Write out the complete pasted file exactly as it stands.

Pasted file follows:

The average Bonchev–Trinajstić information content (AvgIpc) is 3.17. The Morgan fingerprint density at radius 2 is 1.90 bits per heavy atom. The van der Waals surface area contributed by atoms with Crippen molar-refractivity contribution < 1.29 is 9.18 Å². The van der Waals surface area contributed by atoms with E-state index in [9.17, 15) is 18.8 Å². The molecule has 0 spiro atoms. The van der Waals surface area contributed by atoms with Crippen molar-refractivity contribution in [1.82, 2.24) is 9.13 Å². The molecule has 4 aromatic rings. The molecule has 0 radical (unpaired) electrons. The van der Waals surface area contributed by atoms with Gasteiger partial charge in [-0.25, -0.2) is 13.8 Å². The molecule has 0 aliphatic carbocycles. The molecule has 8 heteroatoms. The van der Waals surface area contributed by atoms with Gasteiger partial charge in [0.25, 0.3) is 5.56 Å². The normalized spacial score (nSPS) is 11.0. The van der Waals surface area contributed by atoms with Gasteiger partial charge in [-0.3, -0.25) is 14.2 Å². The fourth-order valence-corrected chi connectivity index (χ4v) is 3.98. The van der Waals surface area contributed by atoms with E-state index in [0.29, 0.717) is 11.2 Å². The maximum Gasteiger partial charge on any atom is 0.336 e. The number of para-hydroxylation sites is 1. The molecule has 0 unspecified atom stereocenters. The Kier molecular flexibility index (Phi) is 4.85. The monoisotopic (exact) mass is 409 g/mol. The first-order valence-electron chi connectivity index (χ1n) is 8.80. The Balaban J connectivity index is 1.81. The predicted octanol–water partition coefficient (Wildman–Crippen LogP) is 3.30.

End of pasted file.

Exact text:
The average Bonchev–Trinajstić information content (AvgIpc) is 3.17. The Morgan fingerprint density at radius 2 is 1.90 bits per heavy atom. The van der Waals surface area contributed by atoms with Crippen molar-refractivity contribution < 1.29 is 9.18 Å². The van der Waals surface area contributed by atoms with E-state index in [9.17, 15) is 18.8 Å². The molecule has 0 spiro atoms. The van der Waals surface area contributed by atoms with Crippen molar-refractivity contribution in [1.82, 2.24) is 9.13 Å². The molecule has 4 aromatic rings. The molecule has 0 radical (unpaired) electrons. The van der Waals surface area contributed by atoms with Gasteiger partial charge in [-0.25, -0.2) is 13.8 Å². The molecule has 0 aliphatic carbocycles. The molecule has 8 heteroatoms. The van der Waals surface area contributed by atoms with Gasteiger partial charge in [0.25, 0.3) is 5.56 Å². The normalized spacial score (nSPS) is 11.0. The van der Waals surface area contributed by atoms with Gasteiger partial charge in [-0.3, -0.25) is 14.2 Å². The fourth-order valence-corrected chi connectivity index (χ4v) is 3.98. The van der Waals surface area contributed by atoms with E-state index in [0.29, 0.717) is 11.2 Å². The maximum Gasteiger partial charge on any atom is 0.336 e. The number of para-hydroxylation sites is 1. The molecule has 0 unspecified atom stereocenters. The Kier molecular flexibility index (Phi) is 4.85. The monoisotopic (exact) mass is 409 g/mol. The first-order valence-electron chi connectivity index (χ1n) is 8.80. The Balaban J connectivity index is 1.81. The predicted octanol–water partition coefficient (Wildman–Crippen LogP) is 3.30.